Industrial policy and the Transformation of the Colonial Economy in Africa The Zambian Experience by Horman Chitonge
This book analyses the role industrial policy can play in the transformation of African economies. Using examples from Zambia’s industrial development experience, this book illustrates that core features of the colonial economy have not just survived six decades of independence in most African countries, but they have continued to shape the nature, scope and pace of economic activities on the continent. This book will be of interest to researchers across Economics, Development, Postcolonial Studies and African Studies.
See flyer below to purchase the book:
As part of the new Humanities Initiative of the Department of Higher Education and Training, the University of Cape Town (UCT)’s Centre for African Studies (CAS) was given a grant in 2012 ‘to coordinate a network of researchers from at least three institutions (other than UCT) located in different provinces in order to construct a history of broader South Africa from the 11th – 16th centuries’. The Director of CAS, Professor Lungisile Ntsebeza, communicated with a range of scholars from various universities and research institutions in South Africa to elicit their interest in this project.
Universities always are, and always have been, complex institutions, with many purposes, interests and constituencies that do not seamlessly align. In the case of African universities, these institutions must play key roles in the provision of the skills and expertise that drive economic and social advancement, as well as global competitiveness. In addition, we must confront the damage done by centuries of colonial exploitation of minds and bodies, and the racism that undergirded it.
The discipline of archeology has been generally absent from the contemporary discussion about decoloniality and critiques of colonialism and modernity. This book aims to correct that situation. Our intention is that the three essays that make up the book should be an opening statement in the engagement between archeology and decoloniality. On the one hand, we offer a specifically archaeological perspective on decolonial thought and practice. On the other hand, we present a decolonial perspective on archaeological guiding ideas and forms of practice, as a transformative project in an undisciplined archeology.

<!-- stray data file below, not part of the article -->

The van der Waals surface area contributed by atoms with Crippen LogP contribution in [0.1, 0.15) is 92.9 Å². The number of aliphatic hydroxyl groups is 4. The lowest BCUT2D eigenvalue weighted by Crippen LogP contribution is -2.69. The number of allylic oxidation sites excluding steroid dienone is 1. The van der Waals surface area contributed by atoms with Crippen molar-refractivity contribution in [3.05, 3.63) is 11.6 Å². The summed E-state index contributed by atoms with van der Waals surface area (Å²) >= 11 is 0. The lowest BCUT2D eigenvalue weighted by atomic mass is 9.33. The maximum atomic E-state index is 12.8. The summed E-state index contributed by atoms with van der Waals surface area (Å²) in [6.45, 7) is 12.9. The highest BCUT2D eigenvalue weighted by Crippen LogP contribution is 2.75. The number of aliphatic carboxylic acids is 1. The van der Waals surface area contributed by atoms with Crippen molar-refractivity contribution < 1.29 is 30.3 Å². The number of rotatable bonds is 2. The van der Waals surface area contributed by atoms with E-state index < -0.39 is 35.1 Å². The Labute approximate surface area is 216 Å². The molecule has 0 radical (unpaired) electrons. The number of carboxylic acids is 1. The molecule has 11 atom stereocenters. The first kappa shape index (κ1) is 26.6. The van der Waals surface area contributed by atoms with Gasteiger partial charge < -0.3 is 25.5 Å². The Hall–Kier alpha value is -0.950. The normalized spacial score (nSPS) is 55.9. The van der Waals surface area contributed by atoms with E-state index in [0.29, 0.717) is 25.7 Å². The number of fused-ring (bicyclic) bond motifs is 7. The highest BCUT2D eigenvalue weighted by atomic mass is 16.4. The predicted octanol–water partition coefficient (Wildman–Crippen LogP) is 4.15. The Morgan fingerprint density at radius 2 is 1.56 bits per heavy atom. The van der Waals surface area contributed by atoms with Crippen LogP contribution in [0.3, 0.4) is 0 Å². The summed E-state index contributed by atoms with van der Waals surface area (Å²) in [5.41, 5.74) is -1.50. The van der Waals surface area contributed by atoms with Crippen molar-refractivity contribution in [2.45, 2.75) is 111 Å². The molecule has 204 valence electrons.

The Mirror in the Ground: Archaeology, Photography and the Making of a Disciplinary Archive by Nick Shepherd
JM Coetzee, winner of the 2003 Nobel Prize for Literature, comments: “Human archaeology in southern Africa has since its beginnings been implicated in the projects of evolutionism and biological racism. Nick Shepherd’s delvings into the underground of the discipline are part of an honourable effort to save archaeology from its past, an effort that starts with recognizing dig sites for what they have always been: the sacred ground of the dispossessed. The Mirror in the Ground offers us a fresh way of looking at the photographic archive, with a commentary as moving and compassionate as it is unsettling” (April 2014).
Beyond Parliament: Human Rights and the Politics of Social Change in the Global South by Horman Chitonge
In Beyond Parliament Horman Chitonge offers a unique combination of the conceptual dimensions with the practical examples of human rights discourse deployed as an instrument for social change in the global south. He uses the right to water and the right to food to illustrate that human rights are never given on a silver platter; giving effect to human rights is always an outcome of a continuous struggle to protect human dignity and value. To implement this view of human rights, the book argues, requires going beyond the parliamentary politics of recognising and acknowledging human rights in statutes and bill of rights to the radical democratic politics of giving effect to the recognised rights, especially among the poor and marginalised.
This book analyses the accounts of Africa’s economic growth and development experiences, including the current Africa Rising Narrative, from multidisciplinary perspectives. It is a critical assessment of the explanations given for the widely acknowledged poor economic growth and development performance in Africa, prior to the 2000s. It uniquely tries to locate African intellectuals and scholars in the construction of Africa’s economic growth and development portraits over the years. It also provides a detailed analysis of how the World Bank and the IMF have interpreted and dealt with the African development challenges and experiences.